We find in the Pirkei D’ Rebbi Eliezer Chapter 31 that when the Torah mentions that Yitzchak planted a field, it does not mean that he actually planted a field, rather it means that he gave Tzedaka.

The Rada’l explains based on the Ramban that when Yitzchak wanted to leave Eretz Yisrael for Mitzrayim due to drought and famine, Hashem told him that he may not leave Eretz Yisrael, but he will give him wealth and bracha. Additionally, the Avos never settled in Eretz Yisrael in a permanent home, they never owned any land, with the exception of Avraham owning Mearas HaMachpela and Yaakov owning the land that his tent was pitched on. Therefore, it was impossible that yitzchak would own a field, let alone plant one.

The Midrash continues to tell us that in the merit of this tzedaka, Yitzchak received immense Bracha. The Midrash then says that the mitzvah of giving tzedaka is so strong that it is meritorious of Techiyas HaMeisim. The Midrash goes on to elaborate 3 stories where we see that through tzedaka, people were Zoche to Techiyas HaMeisim.

We find also that the bracha referring to Yitzchak (Gevura) in Shmoneh Esrei is the bracha of Mechaye Meisim.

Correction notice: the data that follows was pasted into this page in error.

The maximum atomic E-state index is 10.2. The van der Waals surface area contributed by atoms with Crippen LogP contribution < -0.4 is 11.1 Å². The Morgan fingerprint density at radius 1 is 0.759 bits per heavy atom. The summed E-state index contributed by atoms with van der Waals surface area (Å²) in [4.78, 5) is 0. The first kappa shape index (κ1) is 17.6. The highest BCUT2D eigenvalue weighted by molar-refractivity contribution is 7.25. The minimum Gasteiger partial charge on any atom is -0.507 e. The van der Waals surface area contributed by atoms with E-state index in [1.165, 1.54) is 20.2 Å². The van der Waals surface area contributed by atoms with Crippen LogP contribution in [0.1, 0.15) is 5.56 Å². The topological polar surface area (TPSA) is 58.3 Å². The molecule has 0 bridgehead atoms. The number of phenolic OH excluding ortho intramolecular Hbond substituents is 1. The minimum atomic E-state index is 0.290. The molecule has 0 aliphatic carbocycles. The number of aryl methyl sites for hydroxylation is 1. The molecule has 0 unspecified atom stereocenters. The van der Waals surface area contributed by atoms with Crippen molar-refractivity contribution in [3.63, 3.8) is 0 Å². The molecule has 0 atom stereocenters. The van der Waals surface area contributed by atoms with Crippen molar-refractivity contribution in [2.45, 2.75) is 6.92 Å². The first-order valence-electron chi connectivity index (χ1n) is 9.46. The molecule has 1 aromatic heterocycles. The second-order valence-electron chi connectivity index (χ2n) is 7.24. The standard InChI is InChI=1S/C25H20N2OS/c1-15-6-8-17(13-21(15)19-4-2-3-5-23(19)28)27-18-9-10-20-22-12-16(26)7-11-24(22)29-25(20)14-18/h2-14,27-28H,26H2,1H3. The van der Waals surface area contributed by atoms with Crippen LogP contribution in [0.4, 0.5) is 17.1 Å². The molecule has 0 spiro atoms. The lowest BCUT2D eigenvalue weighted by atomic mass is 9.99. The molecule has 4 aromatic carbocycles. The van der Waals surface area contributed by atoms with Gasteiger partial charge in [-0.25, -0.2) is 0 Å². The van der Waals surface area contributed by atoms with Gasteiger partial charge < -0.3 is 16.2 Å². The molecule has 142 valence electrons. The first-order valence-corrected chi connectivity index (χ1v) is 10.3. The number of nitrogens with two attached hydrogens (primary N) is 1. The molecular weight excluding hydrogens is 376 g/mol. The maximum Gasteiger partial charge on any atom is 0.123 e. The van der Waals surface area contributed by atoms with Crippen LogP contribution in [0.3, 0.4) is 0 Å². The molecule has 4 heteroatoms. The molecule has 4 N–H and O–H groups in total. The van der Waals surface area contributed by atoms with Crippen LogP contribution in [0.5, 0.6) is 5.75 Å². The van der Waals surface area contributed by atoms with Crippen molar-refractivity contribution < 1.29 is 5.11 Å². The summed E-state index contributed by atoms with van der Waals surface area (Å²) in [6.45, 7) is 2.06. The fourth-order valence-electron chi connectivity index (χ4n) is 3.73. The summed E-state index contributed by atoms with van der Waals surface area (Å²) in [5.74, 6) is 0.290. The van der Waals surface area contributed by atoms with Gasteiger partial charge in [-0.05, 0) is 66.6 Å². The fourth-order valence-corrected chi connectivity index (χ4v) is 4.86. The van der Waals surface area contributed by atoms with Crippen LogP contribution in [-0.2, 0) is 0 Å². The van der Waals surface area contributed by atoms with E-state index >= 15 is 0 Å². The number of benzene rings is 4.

What is the connection between Techiyas Hameisim, Tzedaka and Yitzchak Avinu?


Yitzchak had his servant dig wells, however, if  Yitzchak was always traveling why was he digging wells?

The Shem MiShmuel explains from his father, that the digging of the wells can be explained allegorically: A well is covered with dirt and one must remove the dirt in order to reach the water. Once you take water it keeps flowing, however, when you stop drawing the water, the well will dry up again. Yitzchak was telling his servants / students that in order to become close to Hashem you must remove the gashmius and that which is blocking yourselves from accessing the deepest annals and feelings of your heart. Once you uncover this and get rid of the stone from your heart, you can draw from an overflowing wellspring of insight and closeness to Hashem.

When Yaakov went to Charan and lifted a stone off the well with his little finger, perhaps the explanation is, that for him, as Yitzchak’s son, it really was not a major feat to remove even the heaviest stone from his heart. Perhaps he was removing the stone from the hearts of the shepherds and giving them fresh insight into their souls.  When Rochel saw this, she saw someone with a heart of flesh and not a heart of stone. She saw the shechina and she cried, as that was the expression of her heart.

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